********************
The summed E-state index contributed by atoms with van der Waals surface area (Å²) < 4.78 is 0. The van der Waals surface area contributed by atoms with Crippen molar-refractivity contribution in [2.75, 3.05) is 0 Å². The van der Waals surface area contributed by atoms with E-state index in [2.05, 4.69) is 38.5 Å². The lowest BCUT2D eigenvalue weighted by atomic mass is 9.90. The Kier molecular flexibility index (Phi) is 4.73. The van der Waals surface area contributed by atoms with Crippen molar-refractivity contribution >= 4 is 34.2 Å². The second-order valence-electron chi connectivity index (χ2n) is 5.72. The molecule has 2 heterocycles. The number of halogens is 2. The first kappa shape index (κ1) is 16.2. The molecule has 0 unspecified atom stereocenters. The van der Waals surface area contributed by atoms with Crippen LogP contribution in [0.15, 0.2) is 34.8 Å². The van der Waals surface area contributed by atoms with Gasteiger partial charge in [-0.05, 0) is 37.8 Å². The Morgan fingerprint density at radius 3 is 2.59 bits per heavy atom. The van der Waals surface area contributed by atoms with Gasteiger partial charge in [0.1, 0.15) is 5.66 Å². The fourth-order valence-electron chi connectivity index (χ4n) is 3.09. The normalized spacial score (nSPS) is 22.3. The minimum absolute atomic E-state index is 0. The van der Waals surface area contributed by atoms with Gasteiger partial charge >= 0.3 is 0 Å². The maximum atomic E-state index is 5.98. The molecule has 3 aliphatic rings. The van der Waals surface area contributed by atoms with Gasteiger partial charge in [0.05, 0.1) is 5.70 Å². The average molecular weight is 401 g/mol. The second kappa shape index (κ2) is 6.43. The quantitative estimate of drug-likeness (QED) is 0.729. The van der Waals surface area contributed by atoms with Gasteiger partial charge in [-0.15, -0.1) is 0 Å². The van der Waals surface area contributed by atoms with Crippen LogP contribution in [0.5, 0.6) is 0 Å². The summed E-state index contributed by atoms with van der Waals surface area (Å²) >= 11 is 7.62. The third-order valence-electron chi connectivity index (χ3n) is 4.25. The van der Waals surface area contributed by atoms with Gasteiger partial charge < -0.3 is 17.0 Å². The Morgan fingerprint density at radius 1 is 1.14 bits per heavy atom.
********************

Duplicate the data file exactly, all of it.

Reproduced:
The summed E-state index contributed by atoms with van der Waals surface area (Å²) < 4.78 is 0. The van der Waals surface area contributed by atoms with Crippen molar-refractivity contribution in [2.75, 3.05) is 0 Å². The van der Waals surface area contributed by atoms with E-state index in [2.05, 4.69) is 38.5 Å². The lowest BCUT2D eigenvalue weighted by atomic mass is 9.90. The Kier molecular flexibility index (Phi) is 4.73. The van der Waals surface area contributed by atoms with Crippen molar-refractivity contribution >= 4 is 34.2 Å². The second-order valence-electron chi connectivity index (χ2n) is 5.72. The molecule has 2 heterocycles. The number of halogens is 2. The first kappa shape index (κ1) is 16.2. The molecule has 0 unspecified atom stereocenters. The van der Waals surface area contributed by atoms with Crippen LogP contribution in [0.15, 0.2) is 34.8 Å². The van der Waals surface area contributed by atoms with Gasteiger partial charge in [-0.05, 0) is 37.8 Å². The Morgan fingerprint density at radius 3 is 2.59 bits per heavy atom. The van der Waals surface area contributed by atoms with Gasteiger partial charge in [0.1, 0.15) is 5.66 Å². The fourth-order valence-electron chi connectivity index (χ4n) is 3.09. The normalized spacial score (nSPS) is 22.3. The minimum absolute atomic E-state index is 0. The van der Waals surface area contributed by atoms with Gasteiger partial charge >= 0.3 is 0 Å². The maximum atomic E-state index is 5.98. The molecule has 3 aliphatic rings. The van der Waals surface area contributed by atoms with Gasteiger partial charge in [0.05, 0.1) is 5.70 Å². The average molecular weight is 401 g/mol. The second kappa shape index (κ2) is 6.43. The quantitative estimate of drug-likeness (QED) is 0.729. The van der Waals surface area contributed by atoms with Gasteiger partial charge in [-0.15, -0.1) is 0 Å². The van der Waals surface area contributed by atoms with Crippen LogP contribution in [0.5, 0.6) is 0 Å². The summed E-state index contributed by atoms with van der Waals surface area (Å²) >= 11 is 7.62. The third-order valence-electron chi connectivity index (χ3n) is 4.25. The van der Waals surface area contributed by atoms with Gasteiger partial charge < -0.3 is 17.0 Å². The Morgan fingerprint density at radius 1 is 1.14 bits per heavy atom.